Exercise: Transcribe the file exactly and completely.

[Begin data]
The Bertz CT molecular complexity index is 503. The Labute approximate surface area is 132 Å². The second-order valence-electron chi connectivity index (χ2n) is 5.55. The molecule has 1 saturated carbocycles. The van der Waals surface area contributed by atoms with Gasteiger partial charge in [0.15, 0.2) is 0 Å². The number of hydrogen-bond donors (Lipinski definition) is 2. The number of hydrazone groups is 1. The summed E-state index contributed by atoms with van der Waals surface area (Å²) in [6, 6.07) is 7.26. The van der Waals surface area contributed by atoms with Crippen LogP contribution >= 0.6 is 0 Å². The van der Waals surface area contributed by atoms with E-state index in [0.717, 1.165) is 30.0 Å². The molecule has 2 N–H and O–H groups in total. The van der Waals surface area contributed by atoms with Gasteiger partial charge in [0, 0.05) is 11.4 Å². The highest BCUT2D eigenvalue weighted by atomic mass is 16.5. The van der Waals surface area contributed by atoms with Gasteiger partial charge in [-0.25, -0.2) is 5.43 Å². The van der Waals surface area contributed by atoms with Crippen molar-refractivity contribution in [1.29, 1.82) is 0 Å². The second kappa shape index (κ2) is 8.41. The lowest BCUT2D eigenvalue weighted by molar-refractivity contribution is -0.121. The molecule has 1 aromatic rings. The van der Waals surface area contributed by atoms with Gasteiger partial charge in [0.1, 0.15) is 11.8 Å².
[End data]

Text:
The Bertz CT molecular complexity index is 503. The Labute approximate surface area is 132 Å². The second-order valence-electron chi connectivity index (χ2n) is 5.55. The molecule has 1 saturated carbocycles. The van der Waals surface area contributed by atoms with Gasteiger partial charge in [0.15, 0.2) is 0 Å². The number of hydrogen-bond donors (Lipinski definition) is 2. The number of hydrazone groups is 1. The summed E-state index contributed by atoms with van der Waals surface area (Å²) in [6, 6.07) is 7.26. The van der Waals surface area contributed by atoms with Crippen LogP contribution >= 0.6 is 0 Å². The van der Waals surface area contributed by atoms with E-state index in [0.717, 1.165) is 30.0 Å². The molecule has 2 N–H and O–H groups in total. The van der Waals surface area contributed by atoms with Gasteiger partial charge in [0, 0.05) is 11.4 Å². The highest BCUT2D eigenvalue weighted by atomic mass is 16.5. The van der Waals surface area contributed by atoms with Gasteiger partial charge in [-0.25, -0.2) is 5.43 Å². The van der Waals surface area contributed by atoms with Crippen molar-refractivity contribution in [1.29, 1.82) is 0 Å². The second kappa shape index (κ2) is 8.41. The lowest BCUT2D eigenvalue weighted by molar-refractivity contribution is -0.121. The molecule has 1 aromatic rings. The van der Waals surface area contributed by atoms with Gasteiger partial charge in [0.1, 0.15) is 11.8 Å².